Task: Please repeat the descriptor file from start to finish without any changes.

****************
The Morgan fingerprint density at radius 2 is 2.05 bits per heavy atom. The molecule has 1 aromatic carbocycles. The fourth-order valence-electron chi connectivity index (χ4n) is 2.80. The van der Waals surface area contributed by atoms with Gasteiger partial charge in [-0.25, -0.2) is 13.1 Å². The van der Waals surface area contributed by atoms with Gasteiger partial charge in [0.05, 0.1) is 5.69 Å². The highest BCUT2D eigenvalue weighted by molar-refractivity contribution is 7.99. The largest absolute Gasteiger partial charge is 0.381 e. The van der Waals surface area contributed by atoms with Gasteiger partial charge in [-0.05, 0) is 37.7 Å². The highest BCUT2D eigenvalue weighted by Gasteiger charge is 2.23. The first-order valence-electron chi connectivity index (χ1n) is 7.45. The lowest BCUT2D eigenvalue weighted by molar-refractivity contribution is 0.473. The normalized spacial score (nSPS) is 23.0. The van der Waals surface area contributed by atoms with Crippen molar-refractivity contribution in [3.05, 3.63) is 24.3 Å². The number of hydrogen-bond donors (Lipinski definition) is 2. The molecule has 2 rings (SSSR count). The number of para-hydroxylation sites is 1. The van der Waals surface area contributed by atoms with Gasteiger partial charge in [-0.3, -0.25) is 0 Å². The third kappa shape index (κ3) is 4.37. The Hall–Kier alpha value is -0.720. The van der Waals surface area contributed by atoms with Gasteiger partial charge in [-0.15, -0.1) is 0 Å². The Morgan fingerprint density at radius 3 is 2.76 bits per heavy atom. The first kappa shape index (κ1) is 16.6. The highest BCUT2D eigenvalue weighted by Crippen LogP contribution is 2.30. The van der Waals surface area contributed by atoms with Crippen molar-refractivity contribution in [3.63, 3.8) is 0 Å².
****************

The Morgan fingerprint density at radius 2 is 2.05 bits per heavy atom. The molecule has 1 aromatic carbocycles. The fourth-order valence-electron chi connectivity index (χ4n) is 2.80. The van der Waals surface area contributed by atoms with Gasteiger partial charge in [-0.25, -0.2) is 13.1 Å². The van der Waals surface area contributed by atoms with Gasteiger partial charge in [0.05, 0.1) is 5.69 Å². The highest BCUT2D eigenvalue weighted by molar-refractivity contribution is 7.99. The largest absolute Gasteiger partial charge is 0.381 e. The van der Waals surface area contributed by atoms with Gasteiger partial charge in [-0.05, 0) is 37.7 Å². The highest BCUT2D eigenvalue weighted by Gasteiger charge is 2.23. The first-order valence-electron chi connectivity index (χ1n) is 7.45. The lowest BCUT2D eigenvalue weighted by molar-refractivity contribution is 0.473. The normalized spacial score (nSPS) is 23.0. The van der Waals surface area contributed by atoms with Crippen molar-refractivity contribution in [3.05, 3.63) is 24.3 Å². The number of hydrogen-bond donors (Lipinski definition) is 2. The molecule has 2 rings (SSSR count). The number of para-hydroxylation sites is 1. The van der Waals surface area contributed by atoms with Gasteiger partial charge in [-0.3, -0.25) is 0 Å². The third kappa shape index (κ3) is 4.37. The Hall–Kier alpha value is -0.720. The van der Waals surface area contributed by atoms with Gasteiger partial charge in [-0.15, -0.1) is 0 Å². The Morgan fingerprint density at radius 3 is 2.76 bits per heavy atom. The first kappa shape index (κ1) is 16.6. The highest BCUT2D eigenvalue weighted by Crippen LogP contribution is 2.30. The van der Waals surface area contributed by atoms with Crippen molar-refractivity contribution in [3.63, 3.8) is 0 Å².